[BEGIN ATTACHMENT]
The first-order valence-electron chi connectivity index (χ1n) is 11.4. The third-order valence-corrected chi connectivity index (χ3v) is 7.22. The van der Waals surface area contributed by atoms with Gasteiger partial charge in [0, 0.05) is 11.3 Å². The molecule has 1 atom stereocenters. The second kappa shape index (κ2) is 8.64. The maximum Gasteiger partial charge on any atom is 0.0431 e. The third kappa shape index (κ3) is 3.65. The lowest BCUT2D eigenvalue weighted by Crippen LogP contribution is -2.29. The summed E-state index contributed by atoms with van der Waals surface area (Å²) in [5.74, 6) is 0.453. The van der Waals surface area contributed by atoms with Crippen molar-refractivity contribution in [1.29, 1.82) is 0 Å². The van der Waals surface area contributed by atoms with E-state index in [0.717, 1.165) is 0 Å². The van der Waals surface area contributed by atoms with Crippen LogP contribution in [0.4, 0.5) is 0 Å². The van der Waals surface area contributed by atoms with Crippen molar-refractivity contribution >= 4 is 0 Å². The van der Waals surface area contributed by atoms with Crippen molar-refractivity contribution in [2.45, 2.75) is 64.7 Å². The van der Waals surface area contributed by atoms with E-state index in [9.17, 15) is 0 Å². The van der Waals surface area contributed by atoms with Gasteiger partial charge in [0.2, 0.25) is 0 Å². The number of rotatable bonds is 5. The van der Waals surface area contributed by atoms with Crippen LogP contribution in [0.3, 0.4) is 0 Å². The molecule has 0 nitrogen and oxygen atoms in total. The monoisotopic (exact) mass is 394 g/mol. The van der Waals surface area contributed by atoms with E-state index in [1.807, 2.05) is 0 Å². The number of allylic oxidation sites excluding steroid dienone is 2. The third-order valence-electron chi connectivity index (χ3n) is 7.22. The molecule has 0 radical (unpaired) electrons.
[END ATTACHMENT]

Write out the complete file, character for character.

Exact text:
The first-order valence-electron chi connectivity index (χ1n) is 11.4. The third-order valence-corrected chi connectivity index (χ3v) is 7.22. The van der Waals surface area contributed by atoms with Gasteiger partial charge in [0, 0.05) is 11.3 Å². The molecule has 1 atom stereocenters. The second kappa shape index (κ2) is 8.64. The maximum Gasteiger partial charge on any atom is 0.0431 e. The third kappa shape index (κ3) is 3.65. The lowest BCUT2D eigenvalue weighted by Crippen LogP contribution is -2.29. The summed E-state index contributed by atoms with van der Waals surface area (Å²) in [5.74, 6) is 0.453. The van der Waals surface area contributed by atoms with Crippen molar-refractivity contribution in [1.29, 1.82) is 0 Å². The van der Waals surface area contributed by atoms with E-state index in [0.717, 1.165) is 0 Å². The van der Waals surface area contributed by atoms with Crippen LogP contribution in [0.4, 0.5) is 0 Å². The van der Waals surface area contributed by atoms with Crippen molar-refractivity contribution >= 4 is 0 Å². The van der Waals surface area contributed by atoms with Crippen molar-refractivity contribution in [2.45, 2.75) is 64.7 Å². The van der Waals surface area contributed by atoms with E-state index in [9.17, 15) is 0 Å². The van der Waals surface area contributed by atoms with Gasteiger partial charge in [0.2, 0.25) is 0 Å². The number of rotatable bonds is 5. The van der Waals surface area contributed by atoms with Crippen LogP contribution in [0.3, 0.4) is 0 Å². The molecule has 0 nitrogen and oxygen atoms in total. The monoisotopic (exact) mass is 394 g/mol. The van der Waals surface area contributed by atoms with E-state index in [1.807, 2.05) is 0 Å². The number of allylic oxidation sites excluding steroid dienone is 2. The third-order valence-electron chi connectivity index (χ3n) is 7.22. The molecule has 0 radical (unpaired) electrons.